Architecture[edit]

The house is two-story, four-square Late Victorian farmhouse. Although the architect of the Crossman House is unknown, it resembles the type of house that was available through mail-order catalogues in the late 19th century.[21] The house exhibits the characteristics of both the Queen Anne and Folk Victorian styles, including the asymmetrical plan, dominant front-facing gable and use of patterned wood shingles (now asphalt), weatherboards, and projecting bays. The house sits on a fieldstone foundation and has a cross-gable roof. It features an original wraparound front porch with turned posts and balusters.[22]

The house has three staircases. The railing of the main staircase which leads from the entry hall to the second level is decorated with wood squares that were originally made by the Smoot Lumber Company of Alexandria. When the staircase was restored in the 1990s, Smoot was able to locate the original saw blade to make the replacement squares.[23] One of the most interesting and unusual features of the house is the carvings in the exterior eaves that, when the sun shines, creates shadows that make it appear as if birds are flying against the house. The house was painted white for more than 70 years. During the 2012 renovation, the removal of an area of dry wall revealed a layer of green paint on the exterior. Based on the paint discovery and an old photo, the house was recently repainted to what is believed to be more historically accurate colors.

One of the more unusual features of the house is the carving on the eaves. When the sun shines, the shadows create the illusion of flying birds.

The Arlington County Board designated the building to be a local historic district on May 17, 1986.[24] The National Park Service listed the house on the National Register of Historic Places on May 22, 2003[24]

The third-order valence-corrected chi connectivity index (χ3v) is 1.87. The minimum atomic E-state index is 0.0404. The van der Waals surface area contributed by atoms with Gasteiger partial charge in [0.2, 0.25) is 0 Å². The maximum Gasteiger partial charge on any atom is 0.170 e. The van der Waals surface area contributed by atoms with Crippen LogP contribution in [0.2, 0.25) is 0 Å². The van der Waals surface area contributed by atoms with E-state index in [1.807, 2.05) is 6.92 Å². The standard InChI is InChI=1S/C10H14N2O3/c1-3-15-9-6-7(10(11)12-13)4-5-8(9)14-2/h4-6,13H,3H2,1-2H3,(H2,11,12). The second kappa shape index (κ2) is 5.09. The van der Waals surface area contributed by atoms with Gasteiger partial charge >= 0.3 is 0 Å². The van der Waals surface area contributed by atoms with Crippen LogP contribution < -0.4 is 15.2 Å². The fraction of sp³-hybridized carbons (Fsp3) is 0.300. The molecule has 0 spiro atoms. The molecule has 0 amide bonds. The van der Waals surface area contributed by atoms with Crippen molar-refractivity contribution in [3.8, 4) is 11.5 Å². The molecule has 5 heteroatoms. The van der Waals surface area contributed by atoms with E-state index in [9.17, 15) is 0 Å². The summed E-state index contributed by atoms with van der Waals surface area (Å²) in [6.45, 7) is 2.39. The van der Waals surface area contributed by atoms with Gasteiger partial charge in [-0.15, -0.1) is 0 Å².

See also[edit]

References[edit]

  1. ^ National Park Service (2010-07-09). "National Register Information System". National Register of Historic Places. National Park Service.
  2. ^ "Virginia Landmarks Register". Virginia Department of Historic Resources. Retrieved 2013-05-12.
  3. ^ a b Arlington Historical Magazine, October 2001
  4. ^ Fairfax Herald, April 15,1892 - Falls Church News Section.
  5. ^ National Park Service, National Register of Historic Places
  6. ^ Survey of Crossman-Grey House, Arlington Department of Community Affairs, November 1, 1983
  7. ^ Falls Church by Fence and Fireside by Melvin Lee Steadman Jr., Turnpike Press, 1964
  8. ^ 1880 US Federal Census
  9. ^ Falls Church: Places and People by H. H. Douglas, Falls Church Historical Commission, January 1981
  10. ^ Survey of Crossman-Grey House, Arlington Department of Community Affairs, November 1, 1983
  11. ^ Falls Church by Fence and Fireside by Melvin Lee Steadman Jr., Turnpike Press, 1964
  12. ^ Recommendation for Historic District Designation for the Crossman-Gray House, County Board of Arlington, Virginia, April 29, 1986 (z.2304-86-HD)
  13. ^ Falls Church by Fence and Fireside by Melvin Lee Steadman Jr., Turnpike Press, 1964
  14. ^ Office of the Clerk, Arlington County, Deed August 29, 1890, recorded September 26, 1894 in Liber "S", No. 4 page 74
  15. ^ Fairfax Herald, September 9, 1891
  16. ^ Fairfax Herald, April 1, 1892
  17. ^ Fairfax Herald, April 15, 1892
  18. ^ Interview with George R. Crossman by L. McClain on December 8, 2018.
  19. ^ "Boy Gored By A Cow," The Washington Post, September 18, 1899, page 4
  20. ^ Recollections of Kathleen Grey Luckard as told to L. McClain in 2012
  21. ^ National Register of Historic Places, Continuation Sheet
  22. ^ Cynthia A. Liccese-Torres (July 2002). "National Register of Historic Places Inventory/Nomination: George Crossman House" (PDF). and Accompanying three photos
  23. ^ Former owner K. Jones
  24. ^ a b "George Crossman House". Projects and Planning. Arlington County, Virginia government. Retrieved 2018-03-08. Archived 2016-05-21 at the Wayback Machine